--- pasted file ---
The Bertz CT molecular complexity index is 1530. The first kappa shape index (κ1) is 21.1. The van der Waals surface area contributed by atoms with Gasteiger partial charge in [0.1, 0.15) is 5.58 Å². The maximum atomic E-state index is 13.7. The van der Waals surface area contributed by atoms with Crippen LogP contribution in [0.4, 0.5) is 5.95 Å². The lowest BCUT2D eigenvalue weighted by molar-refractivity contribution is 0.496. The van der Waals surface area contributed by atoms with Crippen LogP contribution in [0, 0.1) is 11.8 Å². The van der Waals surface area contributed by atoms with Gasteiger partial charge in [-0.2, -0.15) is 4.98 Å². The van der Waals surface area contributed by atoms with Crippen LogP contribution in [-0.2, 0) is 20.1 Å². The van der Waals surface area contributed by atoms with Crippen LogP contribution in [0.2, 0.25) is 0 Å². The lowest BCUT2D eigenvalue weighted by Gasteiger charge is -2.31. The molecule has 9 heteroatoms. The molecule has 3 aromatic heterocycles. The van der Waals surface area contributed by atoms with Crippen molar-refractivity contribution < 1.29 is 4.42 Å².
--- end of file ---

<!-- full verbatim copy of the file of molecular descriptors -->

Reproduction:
The Bertz CT molecular complexity index is 1530. The first kappa shape index (κ1) is 21.1. The van der Waals surface area contributed by atoms with Gasteiger partial charge in [0.1, 0.15) is 5.58 Å². The maximum atomic E-state index is 13.7. The van der Waals surface area contributed by atoms with Crippen LogP contribution in [0.4, 0.5) is 5.95 Å². The lowest BCUT2D eigenvalue weighted by molar-refractivity contribution is 0.496. The van der Waals surface area contributed by atoms with Crippen LogP contribution in [0, 0.1) is 11.8 Å². The van der Waals surface area contributed by atoms with Gasteiger partial charge in [-0.2, -0.15) is 4.98 Å². The van der Waals surface area contributed by atoms with Crippen LogP contribution in [-0.2, 0) is 20.1 Å². The van der Waals surface area contributed by atoms with Crippen LogP contribution in [0.2, 0.25) is 0 Å². The lowest BCUT2D eigenvalue weighted by Gasteiger charge is -2.31. The molecule has 9 heteroatoms. The molecule has 3 aromatic heterocycles. The van der Waals surface area contributed by atoms with Crippen molar-refractivity contribution < 1.29 is 4.42 Å².